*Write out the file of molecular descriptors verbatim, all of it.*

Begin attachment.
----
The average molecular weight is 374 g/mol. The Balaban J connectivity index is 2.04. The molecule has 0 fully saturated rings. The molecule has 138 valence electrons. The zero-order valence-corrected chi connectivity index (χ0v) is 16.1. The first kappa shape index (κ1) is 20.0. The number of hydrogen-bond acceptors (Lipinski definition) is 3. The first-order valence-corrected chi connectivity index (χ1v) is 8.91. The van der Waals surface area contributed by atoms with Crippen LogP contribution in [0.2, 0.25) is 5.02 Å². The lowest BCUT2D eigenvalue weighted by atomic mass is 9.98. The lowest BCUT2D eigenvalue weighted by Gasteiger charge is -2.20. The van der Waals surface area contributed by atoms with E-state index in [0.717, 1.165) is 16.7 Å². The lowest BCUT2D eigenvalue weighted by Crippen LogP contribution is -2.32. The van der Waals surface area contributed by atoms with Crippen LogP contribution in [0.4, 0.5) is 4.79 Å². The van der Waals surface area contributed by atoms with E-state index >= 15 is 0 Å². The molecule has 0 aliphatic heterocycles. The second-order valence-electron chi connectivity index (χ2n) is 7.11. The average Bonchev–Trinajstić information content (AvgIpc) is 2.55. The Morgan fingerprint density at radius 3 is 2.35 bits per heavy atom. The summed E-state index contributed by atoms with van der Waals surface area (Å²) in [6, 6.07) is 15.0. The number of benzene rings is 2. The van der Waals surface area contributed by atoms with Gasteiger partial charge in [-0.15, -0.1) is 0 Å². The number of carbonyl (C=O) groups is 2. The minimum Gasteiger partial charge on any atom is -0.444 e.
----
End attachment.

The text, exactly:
The average molecular weight is 374 g/mol. The Balaban J connectivity index is 2.04. The molecule has 0 fully saturated rings. The molecule has 138 valence electrons. The zero-order valence-corrected chi connectivity index (χ0v) is 16.1. The first kappa shape index (κ1) is 20.0. The number of hydrogen-bond acceptors (Lipinski definition) is 3. The first-order valence-corrected chi connectivity index (χ1v) is 8.91. The van der Waals surface area contributed by atoms with Crippen LogP contribution in [0.2, 0.25) is 5.02 Å². The lowest BCUT2D eigenvalue weighted by atomic mass is 9.98. The lowest BCUT2D eigenvalue weighted by Gasteiger charge is -2.20. The van der Waals surface area contributed by atoms with E-state index in [0.717, 1.165) is 16.7 Å². The lowest BCUT2D eigenvalue weighted by Crippen LogP contribution is -2.32. The van der Waals surface area contributed by atoms with Crippen LogP contribution in [0.4, 0.5) is 4.79 Å². The van der Waals surface area contributed by atoms with E-state index >= 15 is 0 Å². The molecule has 0 aliphatic heterocycles. The second-order valence-electron chi connectivity index (χ2n) is 7.11. The average Bonchev–Trinajstić information content (AvgIpc) is 2.55. The Morgan fingerprint density at radius 3 is 2.35 bits per heavy atom. The summed E-state index contributed by atoms with van der Waals surface area (Å²) in [6, 6.07) is 15.0. The number of benzene rings is 2. The van der Waals surface area contributed by atoms with Gasteiger partial charge in [-0.15, -0.1) is 0 Å². The number of carbonyl (C=O) groups is 2. The minimum Gasteiger partial charge on any atom is -0.444 e.